It’s been a tough year for businesses struggling to survive and thrive through the coronavirus pandemic. For many of Moore County’s newer small businesses, a welcome helping hand came from a familiar source.
Last May, the Small Business Center (SBC) Network of the NC Community College System received $3 million in federal funding for the “Reboot, Recover, Rebuild” program to support business counseling services.
Teresa Reynolds, director of Sandhills Community College SBC, went to work immediately reaching out to clients and the local business community. Reynolds is one of 58 SBC directors across the state, professionally trained to guide entrepreneurs and small business startups.
“I contacted everyone who had attended a seminar or webinar over the last four years and asked them, if you had the opportunity to speak to an expert in anything related to your business, who would it be?”
Based on their responses, Reynolds used the pandemic-relief aid to hire guest counselors and experts in their respective fields to connect with local small business owners.
“If there is a silver lining to the pandemic, this is it,” said Angela Robb-Moniham, who founded Southern Pines-based Karma Lounge and Spa in 2012.
Working with a locally based marketing and consumer behavior expert, she had the opportunity to pause and evaluate her business model and refine it so she could continue on.
“It was an emotional year because we have had such a rough year. We all leaned on each other and we built each other up, and that is what we are doing for our clients,” said Robb-Moniham. “We were able to come back and we are now stronger than we’ve ever been before.”
In its early days, Karma was a little nail bar where you could also get a facial. As people began to request more services, the business expanded to a spa and full-service salon. Four years ago, Robb-Moniham took a leap of faith and purchased a building on Turner Street — tearing the structure “down to the studs” to create her own idealized space.
“When COVID did its thing, Teresa reached out to us about coaching. We were really able to take advantage of that,” she said. “This is a very intimate business. We have to be right in the face of our customers and were shut down completely for two months. Before we reopened, we had to rethink a lot of things. But the number one thing was safety.”
Michael Barbera, founder of Pinehurst-based Clicksuasion Labs, came in to help and coordinated different focus group activities. Robb-Moniham said they used that feedback to expand services in a way that best met their staff and client needs. Put into practice, the spa developed a wellness and yoga component, and established a customized menu of services.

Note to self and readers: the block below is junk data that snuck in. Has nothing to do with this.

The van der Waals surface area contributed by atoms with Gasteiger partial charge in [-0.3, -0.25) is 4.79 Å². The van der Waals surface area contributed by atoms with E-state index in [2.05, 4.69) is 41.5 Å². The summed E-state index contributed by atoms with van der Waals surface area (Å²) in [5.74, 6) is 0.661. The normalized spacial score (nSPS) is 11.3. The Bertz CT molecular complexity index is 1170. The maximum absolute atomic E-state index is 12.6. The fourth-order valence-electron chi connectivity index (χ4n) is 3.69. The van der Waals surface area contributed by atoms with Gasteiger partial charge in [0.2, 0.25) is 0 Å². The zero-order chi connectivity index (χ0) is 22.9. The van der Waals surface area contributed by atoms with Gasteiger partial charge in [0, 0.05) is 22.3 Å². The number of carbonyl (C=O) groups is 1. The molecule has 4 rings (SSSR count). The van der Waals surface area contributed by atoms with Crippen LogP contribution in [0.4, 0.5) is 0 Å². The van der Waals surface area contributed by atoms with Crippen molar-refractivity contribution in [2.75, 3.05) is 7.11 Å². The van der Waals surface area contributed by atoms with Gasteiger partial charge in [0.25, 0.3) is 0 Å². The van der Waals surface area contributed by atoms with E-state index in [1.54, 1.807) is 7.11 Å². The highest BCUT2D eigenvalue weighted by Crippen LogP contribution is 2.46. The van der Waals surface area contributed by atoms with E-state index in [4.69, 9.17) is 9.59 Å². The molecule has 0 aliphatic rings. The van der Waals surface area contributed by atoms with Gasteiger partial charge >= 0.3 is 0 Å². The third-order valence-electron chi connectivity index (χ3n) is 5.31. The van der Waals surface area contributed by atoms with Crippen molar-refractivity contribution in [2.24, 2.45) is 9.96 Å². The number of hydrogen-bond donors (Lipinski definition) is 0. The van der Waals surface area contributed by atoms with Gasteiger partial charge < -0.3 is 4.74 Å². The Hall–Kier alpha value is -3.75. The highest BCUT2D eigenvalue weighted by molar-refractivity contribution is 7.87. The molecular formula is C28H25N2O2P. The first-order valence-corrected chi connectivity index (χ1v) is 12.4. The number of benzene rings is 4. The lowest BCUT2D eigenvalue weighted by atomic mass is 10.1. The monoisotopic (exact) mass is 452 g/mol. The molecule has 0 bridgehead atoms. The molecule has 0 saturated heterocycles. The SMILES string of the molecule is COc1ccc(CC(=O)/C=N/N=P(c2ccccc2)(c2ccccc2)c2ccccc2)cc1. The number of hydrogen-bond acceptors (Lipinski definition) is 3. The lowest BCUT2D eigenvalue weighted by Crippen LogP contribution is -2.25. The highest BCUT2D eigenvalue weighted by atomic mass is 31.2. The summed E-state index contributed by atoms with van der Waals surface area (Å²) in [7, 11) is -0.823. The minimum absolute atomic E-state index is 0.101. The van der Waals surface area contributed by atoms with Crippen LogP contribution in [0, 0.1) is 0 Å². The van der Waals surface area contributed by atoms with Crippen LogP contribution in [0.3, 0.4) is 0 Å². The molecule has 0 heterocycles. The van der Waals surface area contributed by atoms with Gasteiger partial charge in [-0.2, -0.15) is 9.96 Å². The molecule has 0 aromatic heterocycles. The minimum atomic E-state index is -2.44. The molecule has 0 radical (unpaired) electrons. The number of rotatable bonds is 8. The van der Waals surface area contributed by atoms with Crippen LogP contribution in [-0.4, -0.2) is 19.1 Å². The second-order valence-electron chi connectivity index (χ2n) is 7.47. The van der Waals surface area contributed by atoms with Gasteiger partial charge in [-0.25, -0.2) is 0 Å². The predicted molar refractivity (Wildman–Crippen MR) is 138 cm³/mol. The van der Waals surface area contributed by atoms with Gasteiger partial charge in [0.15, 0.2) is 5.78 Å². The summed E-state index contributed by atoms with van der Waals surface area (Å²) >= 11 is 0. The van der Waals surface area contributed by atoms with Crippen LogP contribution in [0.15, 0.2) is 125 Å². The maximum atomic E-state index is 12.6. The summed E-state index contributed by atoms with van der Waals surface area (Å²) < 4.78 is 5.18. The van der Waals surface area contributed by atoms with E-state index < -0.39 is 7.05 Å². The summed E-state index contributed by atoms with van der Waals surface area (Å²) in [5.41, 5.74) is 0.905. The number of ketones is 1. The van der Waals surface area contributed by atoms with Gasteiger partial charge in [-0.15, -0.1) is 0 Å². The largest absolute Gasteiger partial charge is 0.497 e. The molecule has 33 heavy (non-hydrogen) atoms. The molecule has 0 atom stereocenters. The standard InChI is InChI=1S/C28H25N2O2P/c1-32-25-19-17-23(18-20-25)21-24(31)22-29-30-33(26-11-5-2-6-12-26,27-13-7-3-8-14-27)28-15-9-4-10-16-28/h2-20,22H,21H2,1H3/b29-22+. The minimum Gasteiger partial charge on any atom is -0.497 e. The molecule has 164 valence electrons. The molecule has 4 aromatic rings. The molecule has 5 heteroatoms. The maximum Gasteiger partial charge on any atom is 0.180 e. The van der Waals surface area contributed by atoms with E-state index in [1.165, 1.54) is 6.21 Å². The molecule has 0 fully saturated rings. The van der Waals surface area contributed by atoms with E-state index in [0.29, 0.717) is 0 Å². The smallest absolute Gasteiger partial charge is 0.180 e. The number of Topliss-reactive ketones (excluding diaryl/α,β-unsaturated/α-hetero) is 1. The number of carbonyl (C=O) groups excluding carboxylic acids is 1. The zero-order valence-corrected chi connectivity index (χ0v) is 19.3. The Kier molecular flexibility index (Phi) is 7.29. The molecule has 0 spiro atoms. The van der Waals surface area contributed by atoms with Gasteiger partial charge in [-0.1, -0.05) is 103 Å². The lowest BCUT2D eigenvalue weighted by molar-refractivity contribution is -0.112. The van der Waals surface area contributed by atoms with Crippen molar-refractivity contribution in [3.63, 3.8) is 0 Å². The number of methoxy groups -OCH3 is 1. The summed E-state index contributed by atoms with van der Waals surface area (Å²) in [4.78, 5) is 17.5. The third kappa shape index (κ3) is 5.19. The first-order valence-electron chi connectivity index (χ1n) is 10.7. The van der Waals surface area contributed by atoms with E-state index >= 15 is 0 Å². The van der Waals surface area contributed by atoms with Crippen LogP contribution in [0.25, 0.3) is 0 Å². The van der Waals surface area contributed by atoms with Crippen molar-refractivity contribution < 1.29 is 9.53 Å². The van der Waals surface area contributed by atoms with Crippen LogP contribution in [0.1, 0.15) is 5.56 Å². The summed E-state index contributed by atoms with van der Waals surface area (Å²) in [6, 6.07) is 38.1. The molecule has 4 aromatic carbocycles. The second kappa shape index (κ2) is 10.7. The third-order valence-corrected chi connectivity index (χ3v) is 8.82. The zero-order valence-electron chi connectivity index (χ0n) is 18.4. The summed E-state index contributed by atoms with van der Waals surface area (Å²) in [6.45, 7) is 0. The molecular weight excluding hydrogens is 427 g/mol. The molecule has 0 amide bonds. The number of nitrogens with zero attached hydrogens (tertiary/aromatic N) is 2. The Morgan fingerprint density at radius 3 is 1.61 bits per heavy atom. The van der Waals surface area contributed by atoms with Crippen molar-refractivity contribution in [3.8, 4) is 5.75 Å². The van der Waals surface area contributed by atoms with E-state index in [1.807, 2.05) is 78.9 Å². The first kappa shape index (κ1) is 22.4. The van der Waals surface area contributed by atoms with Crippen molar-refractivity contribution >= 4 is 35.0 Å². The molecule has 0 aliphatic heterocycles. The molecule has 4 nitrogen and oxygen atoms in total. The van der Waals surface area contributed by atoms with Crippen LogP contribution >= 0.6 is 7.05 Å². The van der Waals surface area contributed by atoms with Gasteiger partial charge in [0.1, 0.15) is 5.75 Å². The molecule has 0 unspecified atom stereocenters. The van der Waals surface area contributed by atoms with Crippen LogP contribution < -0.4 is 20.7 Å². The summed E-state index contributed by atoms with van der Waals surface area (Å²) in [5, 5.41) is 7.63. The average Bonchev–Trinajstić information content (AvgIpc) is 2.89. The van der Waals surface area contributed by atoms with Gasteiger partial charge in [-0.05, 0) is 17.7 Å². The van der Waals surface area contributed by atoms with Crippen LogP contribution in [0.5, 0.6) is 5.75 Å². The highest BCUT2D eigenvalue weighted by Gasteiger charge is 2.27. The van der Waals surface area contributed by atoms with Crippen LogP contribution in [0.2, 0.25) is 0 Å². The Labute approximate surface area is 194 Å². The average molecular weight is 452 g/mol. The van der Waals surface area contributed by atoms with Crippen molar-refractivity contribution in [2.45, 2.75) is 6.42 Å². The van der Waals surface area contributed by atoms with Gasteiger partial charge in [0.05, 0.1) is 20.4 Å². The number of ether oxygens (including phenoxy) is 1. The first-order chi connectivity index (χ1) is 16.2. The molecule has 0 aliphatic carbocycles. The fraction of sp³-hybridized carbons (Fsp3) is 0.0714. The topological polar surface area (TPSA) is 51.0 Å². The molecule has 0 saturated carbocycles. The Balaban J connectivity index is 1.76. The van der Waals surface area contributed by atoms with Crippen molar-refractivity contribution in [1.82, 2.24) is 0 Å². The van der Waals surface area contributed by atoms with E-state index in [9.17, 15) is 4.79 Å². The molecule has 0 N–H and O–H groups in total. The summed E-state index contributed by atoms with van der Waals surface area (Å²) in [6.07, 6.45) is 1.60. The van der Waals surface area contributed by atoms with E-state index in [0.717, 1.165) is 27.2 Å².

“Mike was an amazing help. He gave us a fresh perspective. I was so worried about the business part of the business, but he helped me see some things that I wasn’t focused on. It was wonderful,” Robb-Moniham said.
For Tiffany Fleeman who founded Workhorse Fitness & Yoga in the Waterworks building near Reservoir Park in Southern Pines in 2019, she said finances were her number one concern.
“We had pretty unfortunate timing in hindsight. We opened in late November 2019. It was four months to the day we had opened, when we ended up closing,” Fleeman said. “We had worked previously with the SBC quite a bit and when the closures happened, Teresa immediately reached out to see how she could help.”
The most helpful resource was connecting Workhorse Fitness with a “great CPA,” Fleeman added. “That has been so helpful through all this. We had to be really strategic about financials and what we were doing with those.”
When state restrictions forced gyms to close their doors, Fleeman said they transitioned to online classes to stay connected to their members. Four months into the pandemic, they began offering outdoor classes in addition to their virtual offerings.
“We learned some really valuable things almost by force. You have to take the good with the bad, and we learned that people loved outdoor cycling.” laughed Fleeman. “The SBC has been such a huge support system from the very beginning. I don’t know what I would have done without them.”
Reynolds said in addition to working one-on-one with clients to connect them with experts, the SBC also transitioned its regular seminars to online webinars in 2020. By last summer, webinar participation had increased by 30 percent and the SBC was seeing a much broader geographic reach of its audience. In fact, Reynolds was so busy the SBC brought in a new intern to handle the increased demand for services.
“One of things that has impressed me most is the sheer determination from our business community to figure out whatever they had to do to keep their business going,” she said. “What I have seen is through their determination and blood and sweat and tears, there was a lot of positivity in what they have been able to do. They were not afraid to reach out for help, and we all know that can be a hard thing to do for anybody.”
The Small Business Center at Sandhills Community College programs are funded by a grant from the NC Legislature.